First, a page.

Article
Full-text available
The appearance of weaponry - technology designed to kill - is a critical but poorly established threshold in human evolution. It is an important behavioural marker representing evolutionary changes in ecology, cognition, language and social behaviours. While the earliest weapons are often considered to be hand-held and consequently short-ranged, th...
Article
Archaeologically preserved ‘hunting lesions’ — skeletal damage on prey resulting from weapon impacts — provide clear evidence that humans engaged in hunting. Writing in Nature Ecology & Evolution, Gaudzinski-Windheuser et al.1 present the earliest unambiguous examples of hunting lesions, discovered in faunal collections from the 120,000-year-old Ne...
Conference Paper
This thesis provides empirical data pertaining to the use of the earliest weapons in the archaeological record, which are a collection of plain wooden spears dating to the Middle Pleistocene. These weapons have been variously interpreted as objects for scavenging, hunting and self-defence. It is important to test these functional interpretations wi...
Article
Human hunting has been a cornerstone of research in human evolutionary studies, and decades worth of research programmes into early weapon systems have improved our understanding of the subsistence behaviours of our genus. Thrusting spears are potentially one of the earliest hunting weapons to be manufactured and used by humans. However, a dearth o...
Chapter
Full-text available
Early Gravettian Font-Robert points – tanged tools created on blades – were initially defined as weapon armatures, and this is frequently referred to as their function. However, Font-Robert points have been described as a morphologically variable type, with suggestions that this morphological variability represents a functional variability. Here we...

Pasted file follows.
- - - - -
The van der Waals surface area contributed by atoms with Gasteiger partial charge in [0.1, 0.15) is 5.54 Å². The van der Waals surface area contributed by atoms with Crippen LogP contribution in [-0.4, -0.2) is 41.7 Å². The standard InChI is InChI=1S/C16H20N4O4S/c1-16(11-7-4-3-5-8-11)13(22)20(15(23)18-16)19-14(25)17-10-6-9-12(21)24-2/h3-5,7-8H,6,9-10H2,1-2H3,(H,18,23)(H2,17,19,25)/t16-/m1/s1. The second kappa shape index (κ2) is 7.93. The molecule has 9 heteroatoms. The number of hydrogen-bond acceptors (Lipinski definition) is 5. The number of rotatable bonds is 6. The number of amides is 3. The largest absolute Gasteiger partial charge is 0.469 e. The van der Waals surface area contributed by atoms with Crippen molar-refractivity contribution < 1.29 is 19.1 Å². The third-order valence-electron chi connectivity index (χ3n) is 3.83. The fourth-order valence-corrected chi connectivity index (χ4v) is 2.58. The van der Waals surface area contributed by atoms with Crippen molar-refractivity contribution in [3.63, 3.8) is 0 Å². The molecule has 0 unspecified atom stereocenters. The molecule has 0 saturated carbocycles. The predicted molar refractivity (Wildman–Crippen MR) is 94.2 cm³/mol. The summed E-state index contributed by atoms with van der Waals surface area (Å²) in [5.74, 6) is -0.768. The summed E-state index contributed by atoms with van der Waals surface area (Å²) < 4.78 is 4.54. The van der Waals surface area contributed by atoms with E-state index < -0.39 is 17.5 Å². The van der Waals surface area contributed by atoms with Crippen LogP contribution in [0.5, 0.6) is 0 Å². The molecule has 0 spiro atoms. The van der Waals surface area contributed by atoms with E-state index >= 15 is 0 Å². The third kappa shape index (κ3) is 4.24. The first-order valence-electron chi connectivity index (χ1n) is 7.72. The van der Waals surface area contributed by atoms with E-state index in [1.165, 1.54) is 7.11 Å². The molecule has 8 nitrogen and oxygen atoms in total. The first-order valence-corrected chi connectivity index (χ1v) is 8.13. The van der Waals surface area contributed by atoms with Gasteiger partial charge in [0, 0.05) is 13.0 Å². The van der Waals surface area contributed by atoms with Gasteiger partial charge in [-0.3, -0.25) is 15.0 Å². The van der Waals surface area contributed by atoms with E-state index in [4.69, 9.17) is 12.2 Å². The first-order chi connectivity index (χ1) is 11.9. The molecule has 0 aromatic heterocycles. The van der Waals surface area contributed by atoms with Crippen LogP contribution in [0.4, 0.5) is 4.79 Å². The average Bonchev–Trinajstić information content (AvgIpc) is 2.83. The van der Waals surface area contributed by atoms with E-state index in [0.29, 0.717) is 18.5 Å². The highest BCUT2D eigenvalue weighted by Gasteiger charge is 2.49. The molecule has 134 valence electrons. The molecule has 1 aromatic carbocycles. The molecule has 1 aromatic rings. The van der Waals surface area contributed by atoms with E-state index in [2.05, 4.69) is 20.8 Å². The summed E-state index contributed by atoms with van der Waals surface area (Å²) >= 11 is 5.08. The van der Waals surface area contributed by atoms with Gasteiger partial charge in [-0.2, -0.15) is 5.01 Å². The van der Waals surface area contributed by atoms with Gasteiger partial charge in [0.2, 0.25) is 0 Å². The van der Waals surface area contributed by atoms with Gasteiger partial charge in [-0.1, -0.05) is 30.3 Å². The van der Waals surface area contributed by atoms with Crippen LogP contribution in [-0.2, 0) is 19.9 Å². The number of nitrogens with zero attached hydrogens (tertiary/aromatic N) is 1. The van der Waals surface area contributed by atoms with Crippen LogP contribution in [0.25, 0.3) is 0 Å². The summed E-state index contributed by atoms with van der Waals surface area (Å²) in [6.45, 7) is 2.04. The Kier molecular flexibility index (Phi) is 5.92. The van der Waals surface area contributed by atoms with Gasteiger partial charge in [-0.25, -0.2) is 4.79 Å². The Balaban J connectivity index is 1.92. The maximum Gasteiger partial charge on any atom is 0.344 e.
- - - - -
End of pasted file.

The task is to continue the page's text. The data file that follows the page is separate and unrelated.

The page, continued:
Article
Early spears as thrusting weapons: Isolating force and impact velocities in human performance trials
Article
Full-text available
The collection of flintwork from the site of Beedings, West Sussex (England) contains by far the largest number of stone tools from the earliest Upper Palaeolithic of Britain, and is one of the two largest assemblages of its type in Europe. Despite its obvious importance, its analysis has been hindered by several factors resulting from its early ex...

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Projects

Projects (4)
Project
This interdisciplinary project seeks to answer questions about a significant shift in human technology: why did Pleistocene humans choose to add stone points to wooden spears? To evaluate this key shift in human technological evolution, archaeological, primatological, and ethnographic records of the use of wood and stone for weapons will be combined with contextual data to create a chrono-geographic overview of weapon materials and human choices. New experimental and ethnographic research will provide further analytical tools to 'reverse engineer' this Middle Pleistocene innovation.
Project
The goal of this project is to use state-of-the-art imaging techniques to examine in detail the 300,000-year-old wooden objects from the internationally recognised Schöningen site in the Helmstedt district (Germany). This will facilitate a better understanding of the production processes and uses of these uniquely preserved weapons, as well as their context within the archaeological site.
Project
This project aims to investigate the contributions that hand-thrown spears have made to technological adaptations, life history, and cognition. Using observational, interview, and experimental data collected among BaYaka foragers from the Congo Basin, a population that regularly hunts with spears, the present project will seek to understand how experience contributes to spear throwing proficiency, and how this experience is acquired.